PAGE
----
Thursday, December 13, 2012


Living is scary. It is scary because we love so, so, so deeply, and in doing so, we set ourselves for so much heartbreak.

I can understand why some not only cling fiercely to the (LDS) Church but lash out against those who question things or shake up the status quo. The thought of this life having no meaning... the thought that maybe we are just masses of carbon and cells and are simply advanced beings created out of complex evolutionary goodness. What the heck is this universe anyways?! Where does it end?? What if one day we get sucked into a black hole?! And then it's over, just like it began. With the loudest sound ever that you can't even hear because it's sucked into the vacuum of space.

That is freakishly scary. Yes. And that is why one hopes. One hopes that there is someone overseeing all this... someone whose knowledge is greater than our own. Someone in control in what seems like a ridiculously uncontrollable universe. We cling to this person... we cling to God. The idea of God provides great hope for the human race, and it's only natural. We fear the unknown. We don't want to be dead and die and it be over. We love our mothers, crave our children's tiny bodies snuggled up next to us, and hope to have a cup of tea and laugh with our dear friends for an eternity.

I am not trying to say God is made up. There are too many experiences that I can't chalk up to coincidence (like how Cecilia and I had our babies on the same day.... or how I lost my wallet a few weeks ago and searched forever, said a little prayer and it was in a spot I had already looked a million times... or how I found so much happiness and joy in my marriage to Tim, someone I never thought I'd marry). Sure you can argue with me about confirmation bias and the fact that a lot of people don't have babies on the same days as their best friends and some people don't find their wallets or have happy marriages. But I'm (fairly) firmly in the camp of gnosticism. Today, at least.

So, humanly enough, when a group threatens to disrupt all we hold dear, we get angry. When the status  quo is working for you, you fight against it being upended (see: The Civil War, for example). Fortunately, humanity progresses. And it's get better for everyone, even if it takes away the privilege of those who are white. or male. or wealthy. Some people benefit greatly from their participation in the (currently-situated) LDS Church, and they do not want to see change. But that doesn't mean change won't help us all progress.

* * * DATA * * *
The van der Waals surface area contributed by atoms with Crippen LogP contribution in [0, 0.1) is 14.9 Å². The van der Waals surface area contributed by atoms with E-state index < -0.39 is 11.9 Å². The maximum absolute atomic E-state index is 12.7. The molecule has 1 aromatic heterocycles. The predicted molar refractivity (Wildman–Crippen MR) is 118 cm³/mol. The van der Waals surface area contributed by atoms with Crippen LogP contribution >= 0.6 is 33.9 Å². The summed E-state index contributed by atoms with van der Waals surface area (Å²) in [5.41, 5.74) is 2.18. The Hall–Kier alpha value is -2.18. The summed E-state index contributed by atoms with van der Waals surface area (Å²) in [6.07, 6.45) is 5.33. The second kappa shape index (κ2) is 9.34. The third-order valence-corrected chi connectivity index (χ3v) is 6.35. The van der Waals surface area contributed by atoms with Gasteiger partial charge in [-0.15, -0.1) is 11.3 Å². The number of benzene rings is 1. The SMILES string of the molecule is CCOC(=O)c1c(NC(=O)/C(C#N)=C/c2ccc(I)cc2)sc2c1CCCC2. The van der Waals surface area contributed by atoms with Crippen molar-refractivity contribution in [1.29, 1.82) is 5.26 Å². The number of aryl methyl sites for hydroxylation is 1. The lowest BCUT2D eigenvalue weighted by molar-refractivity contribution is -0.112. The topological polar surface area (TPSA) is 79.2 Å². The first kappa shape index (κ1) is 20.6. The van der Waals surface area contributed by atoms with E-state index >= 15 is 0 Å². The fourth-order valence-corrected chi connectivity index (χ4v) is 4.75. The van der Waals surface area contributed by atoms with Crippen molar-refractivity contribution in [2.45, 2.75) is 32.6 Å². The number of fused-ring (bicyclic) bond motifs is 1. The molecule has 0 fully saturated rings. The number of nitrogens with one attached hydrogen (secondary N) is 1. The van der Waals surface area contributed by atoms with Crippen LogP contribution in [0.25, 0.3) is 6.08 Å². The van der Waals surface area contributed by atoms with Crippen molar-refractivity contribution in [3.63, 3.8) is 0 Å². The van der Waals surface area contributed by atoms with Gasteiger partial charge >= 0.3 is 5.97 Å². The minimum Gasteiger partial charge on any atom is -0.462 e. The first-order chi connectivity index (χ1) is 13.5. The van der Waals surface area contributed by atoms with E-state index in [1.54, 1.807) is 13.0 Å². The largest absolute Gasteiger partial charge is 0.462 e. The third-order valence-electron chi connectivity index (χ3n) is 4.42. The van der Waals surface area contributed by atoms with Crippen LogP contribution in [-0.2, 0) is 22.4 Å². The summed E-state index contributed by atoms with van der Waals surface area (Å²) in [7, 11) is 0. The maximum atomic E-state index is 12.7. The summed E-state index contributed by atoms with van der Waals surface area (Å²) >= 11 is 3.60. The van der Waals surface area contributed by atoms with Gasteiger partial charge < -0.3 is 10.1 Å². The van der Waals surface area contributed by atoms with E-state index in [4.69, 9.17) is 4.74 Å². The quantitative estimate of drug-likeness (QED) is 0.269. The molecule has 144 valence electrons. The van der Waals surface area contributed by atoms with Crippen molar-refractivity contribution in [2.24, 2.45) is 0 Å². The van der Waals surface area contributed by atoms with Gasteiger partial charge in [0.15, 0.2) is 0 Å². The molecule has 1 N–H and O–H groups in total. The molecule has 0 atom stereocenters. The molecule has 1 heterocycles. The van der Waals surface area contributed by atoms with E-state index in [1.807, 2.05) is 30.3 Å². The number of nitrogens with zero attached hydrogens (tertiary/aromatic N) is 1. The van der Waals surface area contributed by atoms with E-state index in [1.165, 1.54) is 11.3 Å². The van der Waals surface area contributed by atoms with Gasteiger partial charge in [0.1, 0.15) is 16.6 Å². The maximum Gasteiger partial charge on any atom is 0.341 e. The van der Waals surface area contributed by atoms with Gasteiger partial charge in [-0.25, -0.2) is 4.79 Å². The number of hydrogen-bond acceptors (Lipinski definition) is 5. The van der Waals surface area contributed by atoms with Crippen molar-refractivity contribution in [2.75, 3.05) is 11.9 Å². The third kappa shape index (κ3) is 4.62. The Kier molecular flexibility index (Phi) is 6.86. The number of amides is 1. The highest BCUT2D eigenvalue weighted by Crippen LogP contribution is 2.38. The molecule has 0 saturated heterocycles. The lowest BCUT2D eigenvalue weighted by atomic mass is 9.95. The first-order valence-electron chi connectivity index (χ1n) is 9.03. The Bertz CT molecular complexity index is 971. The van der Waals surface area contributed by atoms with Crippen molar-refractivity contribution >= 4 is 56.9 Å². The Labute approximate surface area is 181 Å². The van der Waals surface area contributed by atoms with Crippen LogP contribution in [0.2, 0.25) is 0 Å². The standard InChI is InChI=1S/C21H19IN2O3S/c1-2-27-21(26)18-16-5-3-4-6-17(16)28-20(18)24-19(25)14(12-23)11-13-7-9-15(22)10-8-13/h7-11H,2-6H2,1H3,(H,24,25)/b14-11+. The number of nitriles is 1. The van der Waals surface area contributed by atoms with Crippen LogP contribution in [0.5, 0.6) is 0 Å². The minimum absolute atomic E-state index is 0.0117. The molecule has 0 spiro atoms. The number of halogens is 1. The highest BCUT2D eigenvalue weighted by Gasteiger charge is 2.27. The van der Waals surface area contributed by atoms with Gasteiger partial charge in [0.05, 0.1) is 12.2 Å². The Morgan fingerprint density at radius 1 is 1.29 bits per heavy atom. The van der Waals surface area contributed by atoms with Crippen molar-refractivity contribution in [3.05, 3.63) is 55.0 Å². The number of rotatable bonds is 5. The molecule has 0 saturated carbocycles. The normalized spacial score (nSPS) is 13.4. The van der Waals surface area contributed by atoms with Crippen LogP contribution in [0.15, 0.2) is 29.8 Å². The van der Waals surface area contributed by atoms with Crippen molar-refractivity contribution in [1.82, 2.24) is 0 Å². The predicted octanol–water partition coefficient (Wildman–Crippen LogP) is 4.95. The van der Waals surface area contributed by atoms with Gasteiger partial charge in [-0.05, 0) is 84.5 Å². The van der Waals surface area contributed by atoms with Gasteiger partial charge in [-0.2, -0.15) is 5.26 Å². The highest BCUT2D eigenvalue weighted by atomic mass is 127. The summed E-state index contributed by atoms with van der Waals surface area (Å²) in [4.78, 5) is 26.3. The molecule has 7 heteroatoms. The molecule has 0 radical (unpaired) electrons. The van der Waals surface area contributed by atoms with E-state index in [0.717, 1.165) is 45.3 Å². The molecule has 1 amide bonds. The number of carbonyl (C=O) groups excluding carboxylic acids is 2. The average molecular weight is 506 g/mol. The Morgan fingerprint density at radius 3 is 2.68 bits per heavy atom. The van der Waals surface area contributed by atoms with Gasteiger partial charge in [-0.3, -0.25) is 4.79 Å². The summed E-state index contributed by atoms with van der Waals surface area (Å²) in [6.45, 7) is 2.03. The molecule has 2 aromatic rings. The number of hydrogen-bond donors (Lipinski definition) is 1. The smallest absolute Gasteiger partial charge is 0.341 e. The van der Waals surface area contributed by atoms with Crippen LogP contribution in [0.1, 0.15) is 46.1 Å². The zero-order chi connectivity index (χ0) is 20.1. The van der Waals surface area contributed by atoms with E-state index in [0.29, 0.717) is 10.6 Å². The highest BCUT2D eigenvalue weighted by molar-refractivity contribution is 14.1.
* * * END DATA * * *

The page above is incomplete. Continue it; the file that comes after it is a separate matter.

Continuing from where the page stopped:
So, before you throw yourself whole-heartedly into telling me how apostate/evil/rebellious/silly I am because I will be wearing pants to Church on Sunday, think about all your ancestors who thought that about: Susan B. Anthony and Martin Luther King, Jr. and Margaret Sanger. And even... Joseph Smith. He was a radical in his day, and he paid for it with his life. Edmund Burke said: "All that is necessary for the triumph of evil is that good men [and women] do nothing. Do not allow evil to triumph. Do not do sit by and do nothing." I'm not saying the fact women don't usually wear pants to Church is evil. I'm saying it's a small act towards a much bigger problem of gender inequality, which is one of the greatest evils of our day and age.

Edit: After I wrote this, I read over at FMH this post... Lisa says it more eloquently than me! (but in my defense, I was writing this as I attempt to learn statistics)


  1. I still like the way YOU put it. And I like hearing about your spiritual experiences. I continue to have faith in humanity, the TBMs in my own circle have been surprisingly even-keeled about the whole thing.

  2. When we went to church in Seattle last week I noticed that several women were wearing pants. Not visitors, but regular members of the ward (primary teachers, member of RS pres, etc.) It wasn't a big deal, and I barely noticed. I'm still confused to the goal of the "Wear Pants to Church Day". What's the message? The goal? Is it a protest or an invitation to inclusivity? Did I tell you the story about L. Tom Perry's wife wearing jeans to church? This is not an original idea, and I'm not sure why both the participants and the opponents are making it into such a big deal.

  3. I am so glad that this is creating awareness and at least getting people talking...even if a lot of that talk is very painful to read ( or makes me want to punch people I have never met) but its going to get a lot of people thinking. I wish that I had your cool Egypt pants to wear this Sunday....but slacks will do just fine.

  4. Amen to Tallia. Soooo many people needing a punch in the face.

    But really? Conversation is good. I'm glad people are talking about it.

  5. Did you mean gnosticism? or AGnosticism?

  6. I like how we had our babies the same day :) That was one of the most spiritual days of my life. And I'm glad you married Tim, too :)